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Pastoral staff have a part to play, but our leaders cannot accomplish this goal on their own. We can’t relegate this work to a single ministry, even a fruitful one like Alpha. Our elders can’t make this happen single-handedly. No committee can accomplish this. This is a calling for the entire body of Christ.
As we enter into a new chapter for our church, we are shifting the role of staff. We believe that staff are here is to nurture and disciple people as they live out the gospel and grow in their giftings. This means that we are shifting away from a staff team that is executing programs to one that is building up leaders and disciples who are equipped to do the good works God has prepared for them.
We see this shift in the Worship Pastor position. As Session said when we announced the creation of this role:

“Currently, our staff positions are based on a model of excellent execution of music in our services, sometimes with the help of paid, professional musicians. Our hope for the future of worship at our church is that we will experience the overflow of what God has been doing in a team of worship leaders, musicians, and artists from our church who are being discipled and mentored by a pastor. We believe that this model will lead to worship that is truly participative, multicultural, and responsive to the Spirit’s leading in our church.”

The position of the Home Church Pastor is another great example of this model. Ashlee equips and nurtures the Home Church leaders, who are able to do far more collectively than she is able to do alone.
We believe that this shift will be transformative for our church, but alone it will not be enough. Together, we all need to invite people to taste and see God at church, at Alpha, in home churches, and wherever else the Spirit leads us.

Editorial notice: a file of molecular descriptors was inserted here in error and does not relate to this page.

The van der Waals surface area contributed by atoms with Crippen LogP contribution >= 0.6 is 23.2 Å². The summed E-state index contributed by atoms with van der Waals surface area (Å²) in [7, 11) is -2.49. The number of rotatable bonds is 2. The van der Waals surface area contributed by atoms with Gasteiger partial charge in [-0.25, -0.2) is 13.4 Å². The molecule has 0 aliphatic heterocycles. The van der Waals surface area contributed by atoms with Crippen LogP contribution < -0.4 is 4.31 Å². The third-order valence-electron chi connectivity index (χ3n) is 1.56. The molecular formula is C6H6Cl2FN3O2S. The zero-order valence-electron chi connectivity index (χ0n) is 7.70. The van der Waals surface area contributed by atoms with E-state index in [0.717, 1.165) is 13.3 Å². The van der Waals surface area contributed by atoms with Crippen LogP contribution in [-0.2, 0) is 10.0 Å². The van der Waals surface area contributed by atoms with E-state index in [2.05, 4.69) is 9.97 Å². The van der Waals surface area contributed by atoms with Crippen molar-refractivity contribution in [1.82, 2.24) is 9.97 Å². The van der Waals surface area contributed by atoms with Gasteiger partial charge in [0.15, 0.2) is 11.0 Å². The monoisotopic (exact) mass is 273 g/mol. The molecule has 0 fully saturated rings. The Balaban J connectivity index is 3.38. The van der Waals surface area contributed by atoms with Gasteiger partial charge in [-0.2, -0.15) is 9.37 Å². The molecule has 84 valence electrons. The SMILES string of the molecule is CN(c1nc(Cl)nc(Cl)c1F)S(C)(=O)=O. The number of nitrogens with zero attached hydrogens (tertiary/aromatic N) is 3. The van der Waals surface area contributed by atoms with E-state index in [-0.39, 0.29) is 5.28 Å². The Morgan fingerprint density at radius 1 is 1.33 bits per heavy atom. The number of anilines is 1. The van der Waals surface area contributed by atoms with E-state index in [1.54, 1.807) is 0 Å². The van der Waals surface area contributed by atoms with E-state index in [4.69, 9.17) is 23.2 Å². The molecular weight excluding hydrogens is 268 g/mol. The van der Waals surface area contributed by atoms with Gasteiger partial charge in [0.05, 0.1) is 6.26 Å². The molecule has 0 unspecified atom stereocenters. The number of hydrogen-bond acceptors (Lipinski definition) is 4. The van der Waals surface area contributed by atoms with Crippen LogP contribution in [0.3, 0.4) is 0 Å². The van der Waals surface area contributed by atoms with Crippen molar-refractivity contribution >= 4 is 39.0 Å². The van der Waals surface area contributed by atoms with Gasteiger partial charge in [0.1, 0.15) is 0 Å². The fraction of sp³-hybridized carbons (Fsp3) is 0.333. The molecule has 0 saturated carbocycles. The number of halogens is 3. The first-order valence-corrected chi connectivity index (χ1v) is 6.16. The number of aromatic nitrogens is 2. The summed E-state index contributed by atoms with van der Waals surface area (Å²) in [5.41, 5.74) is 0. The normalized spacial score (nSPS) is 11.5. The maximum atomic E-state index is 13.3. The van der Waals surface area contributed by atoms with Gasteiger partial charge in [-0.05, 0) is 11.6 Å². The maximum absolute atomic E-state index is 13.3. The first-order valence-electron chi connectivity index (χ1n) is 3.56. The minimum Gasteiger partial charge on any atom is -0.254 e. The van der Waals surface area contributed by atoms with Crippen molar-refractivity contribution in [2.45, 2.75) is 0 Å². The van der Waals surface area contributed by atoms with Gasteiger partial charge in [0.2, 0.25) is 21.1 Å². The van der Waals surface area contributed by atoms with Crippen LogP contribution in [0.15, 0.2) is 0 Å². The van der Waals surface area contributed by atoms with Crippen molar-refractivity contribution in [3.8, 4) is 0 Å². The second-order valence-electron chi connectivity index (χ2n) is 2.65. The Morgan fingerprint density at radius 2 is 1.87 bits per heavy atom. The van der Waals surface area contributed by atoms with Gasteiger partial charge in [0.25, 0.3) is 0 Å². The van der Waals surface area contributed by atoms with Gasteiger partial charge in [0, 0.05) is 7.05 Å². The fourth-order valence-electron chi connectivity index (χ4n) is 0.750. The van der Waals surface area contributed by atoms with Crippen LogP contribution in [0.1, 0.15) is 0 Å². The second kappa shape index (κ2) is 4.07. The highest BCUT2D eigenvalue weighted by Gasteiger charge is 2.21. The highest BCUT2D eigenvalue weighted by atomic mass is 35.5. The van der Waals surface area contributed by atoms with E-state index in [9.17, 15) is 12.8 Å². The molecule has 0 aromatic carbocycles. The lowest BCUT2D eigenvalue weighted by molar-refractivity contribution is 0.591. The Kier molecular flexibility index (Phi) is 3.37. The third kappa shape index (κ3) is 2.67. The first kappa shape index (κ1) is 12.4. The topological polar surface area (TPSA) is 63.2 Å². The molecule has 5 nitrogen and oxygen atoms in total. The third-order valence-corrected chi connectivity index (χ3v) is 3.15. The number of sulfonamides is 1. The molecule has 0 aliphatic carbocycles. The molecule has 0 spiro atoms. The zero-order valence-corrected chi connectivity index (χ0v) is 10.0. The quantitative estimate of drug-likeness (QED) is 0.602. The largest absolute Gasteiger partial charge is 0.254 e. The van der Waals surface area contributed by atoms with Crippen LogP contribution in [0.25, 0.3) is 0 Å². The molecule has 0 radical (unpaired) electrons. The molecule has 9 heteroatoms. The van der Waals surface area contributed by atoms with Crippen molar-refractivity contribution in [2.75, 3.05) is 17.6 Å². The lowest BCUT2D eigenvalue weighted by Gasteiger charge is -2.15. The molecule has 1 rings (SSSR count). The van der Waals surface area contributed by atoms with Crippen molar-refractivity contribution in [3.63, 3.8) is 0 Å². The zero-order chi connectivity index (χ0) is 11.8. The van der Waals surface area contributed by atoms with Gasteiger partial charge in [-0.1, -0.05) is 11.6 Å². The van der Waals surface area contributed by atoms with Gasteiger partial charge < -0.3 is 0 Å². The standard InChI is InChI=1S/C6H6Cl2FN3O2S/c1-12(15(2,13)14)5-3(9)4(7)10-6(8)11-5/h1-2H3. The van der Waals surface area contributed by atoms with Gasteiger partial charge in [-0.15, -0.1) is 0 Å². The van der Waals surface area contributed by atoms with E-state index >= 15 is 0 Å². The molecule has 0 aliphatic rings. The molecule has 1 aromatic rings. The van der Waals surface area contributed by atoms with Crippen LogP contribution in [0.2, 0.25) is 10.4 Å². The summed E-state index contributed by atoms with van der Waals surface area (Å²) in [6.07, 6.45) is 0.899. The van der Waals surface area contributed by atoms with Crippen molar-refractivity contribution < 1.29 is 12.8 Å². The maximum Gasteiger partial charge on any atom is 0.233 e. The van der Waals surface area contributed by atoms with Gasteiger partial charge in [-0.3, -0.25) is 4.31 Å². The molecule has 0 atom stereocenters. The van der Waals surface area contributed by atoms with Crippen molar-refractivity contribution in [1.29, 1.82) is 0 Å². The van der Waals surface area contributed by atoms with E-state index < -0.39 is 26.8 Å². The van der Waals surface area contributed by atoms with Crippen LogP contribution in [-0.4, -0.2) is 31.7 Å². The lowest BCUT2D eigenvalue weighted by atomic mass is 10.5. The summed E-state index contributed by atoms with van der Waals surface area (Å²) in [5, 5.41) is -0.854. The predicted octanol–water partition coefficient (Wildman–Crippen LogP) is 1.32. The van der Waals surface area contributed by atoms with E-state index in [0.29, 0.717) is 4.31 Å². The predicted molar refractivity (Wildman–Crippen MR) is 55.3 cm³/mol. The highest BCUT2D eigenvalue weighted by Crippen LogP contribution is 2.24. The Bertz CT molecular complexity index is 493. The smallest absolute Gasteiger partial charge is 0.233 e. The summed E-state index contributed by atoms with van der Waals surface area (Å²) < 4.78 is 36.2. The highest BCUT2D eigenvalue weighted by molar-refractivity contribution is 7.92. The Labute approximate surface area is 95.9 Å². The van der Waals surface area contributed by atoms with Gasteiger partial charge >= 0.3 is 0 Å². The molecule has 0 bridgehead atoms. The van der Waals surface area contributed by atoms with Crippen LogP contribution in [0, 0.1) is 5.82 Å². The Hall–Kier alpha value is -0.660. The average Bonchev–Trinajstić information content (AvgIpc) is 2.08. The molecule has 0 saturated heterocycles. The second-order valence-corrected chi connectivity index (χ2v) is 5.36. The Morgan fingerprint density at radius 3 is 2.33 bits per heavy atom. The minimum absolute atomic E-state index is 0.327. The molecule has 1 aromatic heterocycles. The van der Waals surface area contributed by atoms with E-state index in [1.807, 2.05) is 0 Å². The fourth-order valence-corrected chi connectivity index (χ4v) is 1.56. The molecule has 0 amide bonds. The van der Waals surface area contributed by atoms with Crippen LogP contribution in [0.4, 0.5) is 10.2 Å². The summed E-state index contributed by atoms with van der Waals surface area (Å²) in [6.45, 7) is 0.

If this plan seems light on details, that’s because it is less about launching new programs and ministries than it is calling us to a new posture and renewed faith. We have spent the time nurturing home churches, making Alpha a regular practice, offering regular baptism and membership classes, strengthening our family ministries, renewing our building, and making our worship more welcoming for newcomers. All of this good work will continue this year. What is different is that we are committing together, in a new way, to invite people to see God’s goodness and the good that is happening through his church.
What kind of year are we heading into?
For this goal to be reached, God will be doing a deep work in our church. There may be idols we need to smash, broken relationships that we need to reconcile, or lies that we believe about God that we need to be freed from. Yet, for all the challenges ahead, God’s growing kingdom is marked by joy.
We are not talking about pasting on shiny, happy faces. Joy takes note of difficulty and trial yet still remains rooted in gladness because of the greater hope of God’s Kingdom, his sovereign rule that will come. “Joy, not grit,” Richard Foster writes, “is the hallmark of holy obedience. We need to be light-hearted in what we do to avoid taking ourselves too seriously. It is a cheerful revolt against self and pride.”


It’s the joy of baptism. The old is gone, the new is here. It’s the joy of the gospel. Jesus has saved us and brought us into his family. That kind of joy, the very joy of the Lord, will be our strength.